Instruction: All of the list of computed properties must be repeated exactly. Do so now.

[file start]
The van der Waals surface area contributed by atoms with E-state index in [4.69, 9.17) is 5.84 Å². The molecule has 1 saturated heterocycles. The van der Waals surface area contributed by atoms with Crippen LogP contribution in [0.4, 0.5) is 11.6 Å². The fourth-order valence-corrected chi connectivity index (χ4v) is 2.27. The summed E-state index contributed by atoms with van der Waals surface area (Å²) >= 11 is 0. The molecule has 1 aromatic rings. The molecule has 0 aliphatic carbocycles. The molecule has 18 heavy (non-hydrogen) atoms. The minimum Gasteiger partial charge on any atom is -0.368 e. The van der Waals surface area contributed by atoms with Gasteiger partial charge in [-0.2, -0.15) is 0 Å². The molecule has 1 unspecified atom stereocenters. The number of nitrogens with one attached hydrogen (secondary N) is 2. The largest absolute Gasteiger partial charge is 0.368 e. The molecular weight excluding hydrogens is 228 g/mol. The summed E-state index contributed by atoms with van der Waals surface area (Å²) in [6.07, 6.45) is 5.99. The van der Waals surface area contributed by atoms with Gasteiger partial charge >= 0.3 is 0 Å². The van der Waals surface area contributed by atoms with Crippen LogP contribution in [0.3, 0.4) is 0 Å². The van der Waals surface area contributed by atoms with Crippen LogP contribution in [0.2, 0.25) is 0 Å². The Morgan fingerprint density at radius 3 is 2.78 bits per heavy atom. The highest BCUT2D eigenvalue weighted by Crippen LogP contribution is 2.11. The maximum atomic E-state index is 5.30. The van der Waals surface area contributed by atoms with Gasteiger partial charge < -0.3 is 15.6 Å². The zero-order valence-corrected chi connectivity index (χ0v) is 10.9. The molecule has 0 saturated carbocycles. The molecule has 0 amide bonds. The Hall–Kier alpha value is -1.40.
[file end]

The van der Waals surface area contributed by atoms with E-state index in [4.69, 9.17) is 5.84 Å². The molecule has 1 saturated heterocycles. The van der Waals surface area contributed by atoms with Crippen LogP contribution in [0.4, 0.5) is 11.6 Å². The fourth-order valence-corrected chi connectivity index (χ4v) is 2.27. The summed E-state index contributed by atoms with van der Waals surface area (Å²) >= 11 is 0. The molecule has 1 aromatic rings. The molecule has 0 aliphatic carbocycles. The molecule has 18 heavy (non-hydrogen) atoms. The minimum Gasteiger partial charge on any atom is -0.368 e. The van der Waals surface area contributed by atoms with Gasteiger partial charge in [-0.2, -0.15) is 0 Å². The molecule has 1 unspecified atom stereocenters. The number of nitrogens with one attached hydrogen (secondary N) is 2. The largest absolute Gasteiger partial charge is 0.368 e. The molecular weight excluding hydrogens is 228 g/mol. The summed E-state index contributed by atoms with van der Waals surface area (Å²) in [6.07, 6.45) is 5.99. The van der Waals surface area contributed by atoms with Gasteiger partial charge >= 0.3 is 0 Å². The van der Waals surface area contributed by atoms with Crippen LogP contribution in [0.3, 0.4) is 0 Å². The van der Waals surface area contributed by atoms with Crippen LogP contribution in [0.2, 0.25) is 0 Å². The Morgan fingerprint density at radius 3 is 2.78 bits per heavy atom. The highest BCUT2D eigenvalue weighted by Crippen LogP contribution is 2.11. The maximum atomic E-state index is 5.30. The van der Waals surface area contributed by atoms with Gasteiger partial charge < -0.3 is 15.6 Å². The zero-order valence-corrected chi connectivity index (χ0v) is 10.9. The molecule has 0 saturated carbocycles. The molecule has 0 amide bonds. The Hall–Kier alpha value is -1.40.